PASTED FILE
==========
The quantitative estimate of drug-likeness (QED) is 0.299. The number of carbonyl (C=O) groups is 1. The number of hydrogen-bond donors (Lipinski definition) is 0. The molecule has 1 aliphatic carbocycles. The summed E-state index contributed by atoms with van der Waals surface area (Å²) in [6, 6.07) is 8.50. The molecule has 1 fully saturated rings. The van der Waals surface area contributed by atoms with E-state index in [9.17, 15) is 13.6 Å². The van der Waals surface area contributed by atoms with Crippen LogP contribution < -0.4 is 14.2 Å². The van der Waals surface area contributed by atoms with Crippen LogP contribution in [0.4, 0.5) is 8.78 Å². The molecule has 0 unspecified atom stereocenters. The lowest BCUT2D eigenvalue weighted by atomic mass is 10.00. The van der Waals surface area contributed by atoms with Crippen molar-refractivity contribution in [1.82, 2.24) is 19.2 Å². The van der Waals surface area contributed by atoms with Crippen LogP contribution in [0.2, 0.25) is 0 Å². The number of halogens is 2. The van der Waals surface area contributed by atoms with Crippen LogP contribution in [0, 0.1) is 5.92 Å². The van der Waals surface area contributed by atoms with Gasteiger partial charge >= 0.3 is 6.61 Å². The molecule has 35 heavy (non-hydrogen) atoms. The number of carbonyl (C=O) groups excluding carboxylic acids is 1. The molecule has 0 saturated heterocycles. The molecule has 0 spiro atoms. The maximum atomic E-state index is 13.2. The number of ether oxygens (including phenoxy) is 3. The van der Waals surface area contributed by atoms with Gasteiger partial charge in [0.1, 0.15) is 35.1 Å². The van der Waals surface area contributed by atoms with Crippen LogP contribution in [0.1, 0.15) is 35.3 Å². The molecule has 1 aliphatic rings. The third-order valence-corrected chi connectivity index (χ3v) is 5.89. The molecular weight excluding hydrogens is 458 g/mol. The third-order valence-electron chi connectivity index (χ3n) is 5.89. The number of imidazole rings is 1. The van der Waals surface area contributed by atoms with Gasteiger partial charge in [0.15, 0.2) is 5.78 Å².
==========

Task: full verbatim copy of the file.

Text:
The quantitative estimate of drug-likeness (QED) is 0.299. The number of carbonyl (C=O) groups is 1. The number of hydrogen-bond donors (Lipinski definition) is 0. The molecule has 1 aliphatic carbocycles. The summed E-state index contributed by atoms with van der Waals surface area (Å²) in [6, 6.07) is 8.50. The molecule has 1 fully saturated rings. The van der Waals surface area contributed by atoms with E-state index in [9.17, 15) is 13.6 Å². The van der Waals surface area contributed by atoms with Crippen LogP contribution < -0.4 is 14.2 Å². The van der Waals surface area contributed by atoms with Crippen LogP contribution in [0.4, 0.5) is 8.78 Å². The molecule has 0 unspecified atom stereocenters. The lowest BCUT2D eigenvalue weighted by atomic mass is 10.00. The van der Waals surface area contributed by atoms with Crippen molar-refractivity contribution in [1.82, 2.24) is 19.2 Å². The van der Waals surface area contributed by atoms with Crippen LogP contribution in [0.2, 0.25) is 0 Å². The number of halogens is 2. The van der Waals surface area contributed by atoms with Crippen LogP contribution in [0, 0.1) is 5.92 Å². The van der Waals surface area contributed by atoms with Gasteiger partial charge >= 0.3 is 6.61 Å². The molecule has 35 heavy (non-hydrogen) atoms. The number of carbonyl (C=O) groups excluding carboxylic acids is 1. The molecule has 0 saturated heterocycles. The molecule has 0 spiro atoms. The maximum atomic E-state index is 13.2. The number of ether oxygens (including phenoxy) is 3. The van der Waals surface area contributed by atoms with Gasteiger partial charge in [0.1, 0.15) is 35.1 Å². The van der Waals surface area contributed by atoms with Crippen LogP contribution in [0.1, 0.15) is 35.3 Å². The molecule has 1 aliphatic rings. The third-order valence-corrected chi connectivity index (χ3v) is 5.89. The molecular weight excluding hydrogens is 458 g/mol. The third-order valence-electron chi connectivity index (χ3n) is 5.89. The number of imidazole rings is 1. The van der Waals surface area contributed by atoms with Gasteiger partial charge in [0.15, 0.2) is 5.78 Å².